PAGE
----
Well, it’s basically a weatherproof cover for your sleeping bag and/or sleeping pad. So, if you’re sleeping out in wet, windy weather, having a bivy sack will give you added protection against the elements, keeping you warm, dry and cozy.
If you’re cowboy camping in fine weather, you probably don’t need a bivy sack. But, if the weather gets rough, you’ll be glad you packed one.
Finally, it’s always a good idea to pack a tarp.
You can put it underneath your sleeping bag and/or sleeping pad as a groundsheet. That way, you’ve got a waterproof layer that ensures you stay dry, plus it protects your gear from getting damaged like it might if it was on the ground.
But that isn’t all a tarp is good for.
If you get any unexpected bad weather, you can use your tarp to protect yourself from the rain and wind.
You can roll yourself up in it to stay dry. Or, you can make a quick shelter using your hiking poles or surrounding trees and rocks, and some rope and tent stakes or heavy stones.
Finding A Campsite
There are loads of places all around America where you can camp for free. The best thing to do is find out if there’s a free campground in the area you’re headed to and if there is, stick to those. There are so many beautiful secluded campsites with striking vistas all over the US.
As far as choosing a spot goes, one of the most important things to look for is a spot that’s dry and flat. Spots that are on higher ground will be drier than those closer to sea level.
Also, if you elevate yourself a bit from nearby bodies of water, you’ll get a whole lot less mosquitoes bothering you.
If you’re using a sleeping pad, you can sleep on tougher surfaces like rock or tough dirt. But, if you’re only using a sleeping bag, you’ll want to try to find some softer terrain.
Obviously, you’re going to be much more comfortable if you haven’t got blowing straight through you. So, just like you would if you were pitching a tent, try and find a natural windbreak. This could be a row of trees or rocks, for example.
And on an endnote, while it might seem like a brilliant idea – don’t sleep in a cave.
Caves are home to plenty of bats, mice and rats, to name a few.
Need I say more?
4 Helpful Tips For Cowboy Camping Beginners
If you’re enticed by the idea of cowboy camping and you want to give it a shot, I say go for it.
Hold up though, partner – there are still a few more things you need to do to prepare.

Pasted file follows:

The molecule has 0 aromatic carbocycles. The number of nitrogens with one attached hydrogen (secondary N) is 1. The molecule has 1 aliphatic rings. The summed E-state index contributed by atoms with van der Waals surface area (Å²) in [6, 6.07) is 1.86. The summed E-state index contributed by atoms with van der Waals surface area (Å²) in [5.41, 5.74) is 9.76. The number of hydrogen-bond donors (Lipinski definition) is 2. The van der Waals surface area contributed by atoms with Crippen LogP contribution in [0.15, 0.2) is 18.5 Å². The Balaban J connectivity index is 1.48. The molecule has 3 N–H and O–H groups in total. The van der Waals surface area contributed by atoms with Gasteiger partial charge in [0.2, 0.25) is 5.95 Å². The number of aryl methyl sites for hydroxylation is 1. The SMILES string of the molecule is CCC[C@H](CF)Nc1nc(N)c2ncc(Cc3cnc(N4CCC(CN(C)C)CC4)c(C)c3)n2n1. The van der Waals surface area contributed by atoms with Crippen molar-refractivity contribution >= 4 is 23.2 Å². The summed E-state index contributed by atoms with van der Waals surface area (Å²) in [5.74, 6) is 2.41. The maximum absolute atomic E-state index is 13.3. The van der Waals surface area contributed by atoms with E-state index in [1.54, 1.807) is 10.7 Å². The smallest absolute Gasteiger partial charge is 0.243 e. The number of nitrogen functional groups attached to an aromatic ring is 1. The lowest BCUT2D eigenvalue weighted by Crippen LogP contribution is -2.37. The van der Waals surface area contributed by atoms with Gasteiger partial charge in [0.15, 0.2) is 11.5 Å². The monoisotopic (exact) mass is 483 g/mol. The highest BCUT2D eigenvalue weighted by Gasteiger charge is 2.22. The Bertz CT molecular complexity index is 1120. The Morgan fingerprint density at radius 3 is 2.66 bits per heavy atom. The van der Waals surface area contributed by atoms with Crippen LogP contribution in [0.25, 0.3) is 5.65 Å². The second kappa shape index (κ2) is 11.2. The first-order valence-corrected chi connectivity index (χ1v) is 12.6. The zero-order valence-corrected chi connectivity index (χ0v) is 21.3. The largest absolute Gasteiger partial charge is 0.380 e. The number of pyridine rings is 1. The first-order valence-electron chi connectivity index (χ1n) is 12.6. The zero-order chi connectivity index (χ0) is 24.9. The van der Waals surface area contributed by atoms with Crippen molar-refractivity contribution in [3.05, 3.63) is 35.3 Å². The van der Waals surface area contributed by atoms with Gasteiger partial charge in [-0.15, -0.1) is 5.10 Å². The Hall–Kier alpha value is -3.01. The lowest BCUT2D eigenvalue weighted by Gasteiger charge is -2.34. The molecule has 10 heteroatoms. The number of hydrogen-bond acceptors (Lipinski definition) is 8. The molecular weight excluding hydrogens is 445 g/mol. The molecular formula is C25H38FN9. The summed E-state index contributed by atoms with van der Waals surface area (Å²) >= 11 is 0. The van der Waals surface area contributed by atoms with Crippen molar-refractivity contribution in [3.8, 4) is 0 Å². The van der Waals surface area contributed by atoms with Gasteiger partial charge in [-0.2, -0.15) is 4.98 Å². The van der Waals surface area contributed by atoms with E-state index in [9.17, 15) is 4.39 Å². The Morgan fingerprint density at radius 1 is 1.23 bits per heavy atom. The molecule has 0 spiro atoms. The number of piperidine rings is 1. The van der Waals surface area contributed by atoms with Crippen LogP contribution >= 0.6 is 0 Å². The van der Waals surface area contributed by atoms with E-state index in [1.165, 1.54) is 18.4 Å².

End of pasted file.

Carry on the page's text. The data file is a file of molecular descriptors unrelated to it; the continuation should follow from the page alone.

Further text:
After all, the key to a successful cowboy camping experience is definitely good preparation. You need to be ready for anything that could happen.
Here are a few tips to help you prepare for your trip:
Check The Weather Forecast
Needless to say, when you’re sleeping outside with no shelter, the weather plays a huge role.
So, keep a close eye on the weather forecast in the days leading up to your trip.
Knowing what you can expect means you can pack the right kind of gear.
If you’re new to cowboy camping and the weather forecast doesn’t look good, you might want to consider giving it a miss.
But, if you feel adventurous and you want to go through with it anyway, take a bivy and a tarp and you should be just fine.
Find Out About Local Wildlife
It’s a good idea to inform yourself about the different animals that live in the area you’ll be camping in.
If there are bears, you should keep food and anything else that has a scent in a bear canister. Bears aren’t too interested in you, but they are interested in your food.
Another thing you can do to stay safe from bears and other animals is hang your stuff from a tree, high above the ground. That way, if any animals come sniffing around in the middle of the night, they won’t be able to reach your stash.
Check For Anthills
Anthills aren’t always super visible.
That’s why you should always make sure to look out closely for them when you’re choosing your campsite.
Believe me, the last thing you want is to be woken from your sleep by a colony of ants biting you on the bum. Ouch!
Follow The Leave No Trace Principles
And, of course, as with any camping trip – leave no trace. Always remember to acquaint yourself with Leave No Trace principles and adhere to them throughout your trip.
When we venture out into nature, we’re guests, and we need to respect our surroundings.
That means doing everything you can to leave everything exactly the way you found it.
Wrapping It Up
So, what are you waiting for?
With just a few basic pieces of gear, you can head off on a cowboy camping adventure.
Just remember to give yourself some time to adjust. It might not be easy straight away, but if you push through the uneasy feeling of vulnerability, you’ll fall in love with the freedom it offers.